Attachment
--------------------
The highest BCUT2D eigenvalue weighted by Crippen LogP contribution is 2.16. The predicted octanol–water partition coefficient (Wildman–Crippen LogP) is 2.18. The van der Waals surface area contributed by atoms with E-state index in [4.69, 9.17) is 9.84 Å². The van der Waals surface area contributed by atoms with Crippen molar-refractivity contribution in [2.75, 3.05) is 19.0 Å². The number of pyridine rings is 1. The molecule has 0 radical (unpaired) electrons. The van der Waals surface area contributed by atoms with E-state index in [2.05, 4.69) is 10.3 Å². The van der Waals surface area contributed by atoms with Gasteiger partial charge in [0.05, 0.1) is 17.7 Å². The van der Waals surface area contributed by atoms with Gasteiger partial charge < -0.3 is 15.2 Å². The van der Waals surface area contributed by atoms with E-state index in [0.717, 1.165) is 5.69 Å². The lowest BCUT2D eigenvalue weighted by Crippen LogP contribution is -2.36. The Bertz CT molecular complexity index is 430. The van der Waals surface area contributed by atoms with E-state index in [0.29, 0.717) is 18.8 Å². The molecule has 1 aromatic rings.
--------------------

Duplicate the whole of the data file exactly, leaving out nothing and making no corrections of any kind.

The highest BCUT2D eigenvalue weighted by Crippen LogP contribution is 2.16. The predicted octanol–water partition coefficient (Wildman–Crippen LogP) is 2.18. The van der Waals surface area contributed by atoms with E-state index in [4.69, 9.17) is 9.84 Å². The van der Waals surface area contributed by atoms with Crippen molar-refractivity contribution in [2.75, 3.05) is 19.0 Å². The number of pyridine rings is 1. The molecule has 0 radical (unpaired) electrons. The van der Waals surface area contributed by atoms with E-state index in [2.05, 4.69) is 10.3 Å². The van der Waals surface area contributed by atoms with Gasteiger partial charge in [0.05, 0.1) is 17.7 Å². The van der Waals surface area contributed by atoms with Gasteiger partial charge < -0.3 is 15.2 Å². The van der Waals surface area contributed by atoms with E-state index in [0.717, 1.165) is 5.69 Å². The lowest BCUT2D eigenvalue weighted by Crippen LogP contribution is -2.36. The Bertz CT molecular complexity index is 430. The van der Waals surface area contributed by atoms with E-state index in [0.29, 0.717) is 18.8 Å². The molecule has 1 aromatic rings.